Thursday, October 28, 2010

Cupid and Psyche by Benjamin West 1808

Cupid and Psyche by Benjamin West 1808

West never exhibited the present work during his lifetime, probably because of its erotic subject matter and it is not therefore a canvas that would have been known to contemporary critics or the public. For an artist, whose reputation and public image were immensely important to him, it can be seen as an unusually personal essay. The subject of Cupid and Psyche, however, has been commonly treated in western art since the Renaissance. The literary source is Lucius Apuleius's second-century A.D. work, The Golden Ass, which Voltaire considered to be the Greeks' most beautiful fable. A new translation by Hudson Gurney had been published by J. Wright in London in 1799.

However, the subject that West chose is one of the less commonly represented episodes of the story of Cupid and Psyche in The Golden Ass. Psyche, who has fainted after opening the vase she was given in Hades by Prosperina and commanded by Venus not to open, is revived by Cupid's kiss.

With honied words, around his form

With fond devotion now she twines,

With rapt'rous kisses pressed and warm

Each soothing, witching art combines.

Forgetting his celestial race

Unconscious of his own misdeeds

He yields to her resistless grace -

Who can resist when woman pleads?

West's treatment of Cupid and Psyche follows that found in several other well-known works from the period, in particular that by François Gérard of 1798 and Antonio Canova's sculptural group of 1793 (both Louvre, Paris). The emphatic profiles of both Cupid and Psyche in the present work suggest a lingering influence of the French Neoclassical paintings that West had seen on a visit to Paris in 1802.

Indeed, the present work is extremely close to Canova's composition which West had seen in the Murat collection on that trip. The positions of the two heads and Psyche's arms upraised around Cupid's neck seem to have been directly inspired by the marble. Von Erffa and Staley (op. cit., p. 243) point out that the specific source for the pose of Psyche comes from an engraving after a painting showing an embracing faun and bacchante published in the English edition of the Antiquities of Herculaneum in 1773, to which West was one of the original subscribers. They further note that the same ancient painting was identified by C.F. Fernow in 1806 as the inspiration for Canova's composition. In 1806, at a dinner party sitting next to the collector Henry Hope, West recalled seeing the celebrated works of Canova in Paris (Farington Diary, 3 October 1802 and 25 June 1806, v, p. 1899; vii, p. 2796). At that time Canova's Cupid and Psyche was, in fact, owned by Hope.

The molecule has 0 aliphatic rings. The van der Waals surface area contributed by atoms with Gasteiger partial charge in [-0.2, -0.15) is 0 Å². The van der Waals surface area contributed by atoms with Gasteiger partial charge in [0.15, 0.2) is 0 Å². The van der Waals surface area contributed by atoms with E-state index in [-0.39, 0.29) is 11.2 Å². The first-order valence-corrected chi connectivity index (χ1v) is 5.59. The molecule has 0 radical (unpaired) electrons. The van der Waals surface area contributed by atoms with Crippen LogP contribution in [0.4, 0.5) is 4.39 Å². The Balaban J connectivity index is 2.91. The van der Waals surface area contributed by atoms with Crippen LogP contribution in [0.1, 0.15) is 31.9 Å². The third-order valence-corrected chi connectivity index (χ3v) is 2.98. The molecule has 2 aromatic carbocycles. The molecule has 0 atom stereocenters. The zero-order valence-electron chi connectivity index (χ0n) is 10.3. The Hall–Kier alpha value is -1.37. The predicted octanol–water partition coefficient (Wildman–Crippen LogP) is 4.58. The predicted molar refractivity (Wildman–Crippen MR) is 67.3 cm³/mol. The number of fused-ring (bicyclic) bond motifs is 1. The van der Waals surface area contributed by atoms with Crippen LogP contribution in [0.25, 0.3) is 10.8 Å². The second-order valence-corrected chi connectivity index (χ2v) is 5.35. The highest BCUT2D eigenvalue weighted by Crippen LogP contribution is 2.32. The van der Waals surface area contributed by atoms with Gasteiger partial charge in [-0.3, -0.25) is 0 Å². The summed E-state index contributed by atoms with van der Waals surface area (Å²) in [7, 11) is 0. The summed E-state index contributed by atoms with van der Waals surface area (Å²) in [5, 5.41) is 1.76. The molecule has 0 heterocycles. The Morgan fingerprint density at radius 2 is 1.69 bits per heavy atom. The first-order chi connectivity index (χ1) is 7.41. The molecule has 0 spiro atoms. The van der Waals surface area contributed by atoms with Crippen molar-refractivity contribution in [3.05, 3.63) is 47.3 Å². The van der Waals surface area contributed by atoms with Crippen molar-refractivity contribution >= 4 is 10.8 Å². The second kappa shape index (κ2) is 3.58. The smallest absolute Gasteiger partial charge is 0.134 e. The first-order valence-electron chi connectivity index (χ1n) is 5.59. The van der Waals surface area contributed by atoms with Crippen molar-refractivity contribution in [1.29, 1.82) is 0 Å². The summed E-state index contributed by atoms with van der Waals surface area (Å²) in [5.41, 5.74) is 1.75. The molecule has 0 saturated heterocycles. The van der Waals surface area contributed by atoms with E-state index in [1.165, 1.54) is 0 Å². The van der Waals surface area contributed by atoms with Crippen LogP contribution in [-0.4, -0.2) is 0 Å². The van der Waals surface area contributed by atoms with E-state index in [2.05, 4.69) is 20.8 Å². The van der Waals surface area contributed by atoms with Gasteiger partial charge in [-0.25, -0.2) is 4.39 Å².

The detail in the upper right corner of two doves being attacked by a darker bird does not correspond with anything directly in Apuleius's text but is analogous with scenes of aerial conflict in versions of Death on the Pale Horse which West first painted in 1796.

West also painted a different subject from the story of Cupid and Psyche, The Eagle Bringing the Cup of Water to Psyche (Princeton University Art Museum, Princeton), which he exhibited at the Royal Academy of 1805.

West was the first American artist to achieve an international reputation and to influence artistic trends in Europe. He was born on 10 October 1738 in Springfield (now Swarthmore), Pennsylvania, the tenth and youngest child of John West (1690-1776), innkeeper, and his second wife, Sarah (1697-1756), daughter of Thomas Pearson of Marple, Pennsylvania. Both parents came from Quaker families. In Philadelphia about 1747, West met the young English artist William Williams (1727-1791) and received some instruction in painting. Aged eighteen he set himself up as a portrait painter in order to earn money to continue his studies in Italy. Helped by a group of local subscribers he travelled to Italy 1760-63, studying under Mengs and Gavin Hamilton and acquiring a taste for neoclassical history painting. He settled in London as a portrait painter in 1763 and exhibited regularly at the Society of Artists and the British Institution. He was a founder member of the Royal Academy on its formation and succeeded Reynolds as President in 1792. He was History Painter to George III and the monarch's favorite artist. He was the teacher of a number of important American-born artists of the next generation including John Singleton Copley, John Trumbull and Charles Wilson Peale. He died in London in 1820 and was buried in St. Paul's Cathedral.


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